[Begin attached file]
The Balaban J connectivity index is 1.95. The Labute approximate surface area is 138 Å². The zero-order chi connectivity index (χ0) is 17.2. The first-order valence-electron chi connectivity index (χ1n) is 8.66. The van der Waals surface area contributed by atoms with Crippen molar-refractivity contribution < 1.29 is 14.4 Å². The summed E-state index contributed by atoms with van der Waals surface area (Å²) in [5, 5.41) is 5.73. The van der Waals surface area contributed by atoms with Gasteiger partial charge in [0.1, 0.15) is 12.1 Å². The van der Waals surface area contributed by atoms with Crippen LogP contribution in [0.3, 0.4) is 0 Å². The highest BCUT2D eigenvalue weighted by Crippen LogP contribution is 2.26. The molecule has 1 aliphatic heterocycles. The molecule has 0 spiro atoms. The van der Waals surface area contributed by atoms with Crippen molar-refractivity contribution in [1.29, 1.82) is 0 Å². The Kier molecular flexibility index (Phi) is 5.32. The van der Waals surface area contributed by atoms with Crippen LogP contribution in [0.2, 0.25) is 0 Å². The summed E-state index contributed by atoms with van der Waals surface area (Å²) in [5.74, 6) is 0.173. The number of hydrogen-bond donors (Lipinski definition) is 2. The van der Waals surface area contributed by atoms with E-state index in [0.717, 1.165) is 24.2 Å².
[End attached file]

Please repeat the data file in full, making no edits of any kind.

The Balaban J connectivity index is 1.95. The Labute approximate surface area is 138 Å². The zero-order chi connectivity index (χ0) is 17.2. The first-order valence-electron chi connectivity index (χ1n) is 8.66. The van der Waals surface area contributed by atoms with Crippen molar-refractivity contribution < 1.29 is 14.4 Å². The summed E-state index contributed by atoms with van der Waals surface area (Å²) in [5, 5.41) is 5.73. The van der Waals surface area contributed by atoms with Gasteiger partial charge in [0.1, 0.15) is 12.1 Å². The van der Waals surface area contributed by atoms with Crippen LogP contribution in [0.3, 0.4) is 0 Å². The highest BCUT2D eigenvalue weighted by Crippen LogP contribution is 2.26. The molecule has 1 aliphatic heterocycles. The molecule has 0 spiro atoms. The van der Waals surface area contributed by atoms with Crippen molar-refractivity contribution in [1.29, 1.82) is 0 Å². The Kier molecular flexibility index (Phi) is 5.32. The van der Waals surface area contributed by atoms with Crippen LogP contribution in [0.2, 0.25) is 0 Å². The summed E-state index contributed by atoms with van der Waals surface area (Å²) in [5.74, 6) is 0.173. The number of hydrogen-bond donors (Lipinski definition) is 2. The van der Waals surface area contributed by atoms with E-state index in [0.717, 1.165) is 24.2 Å².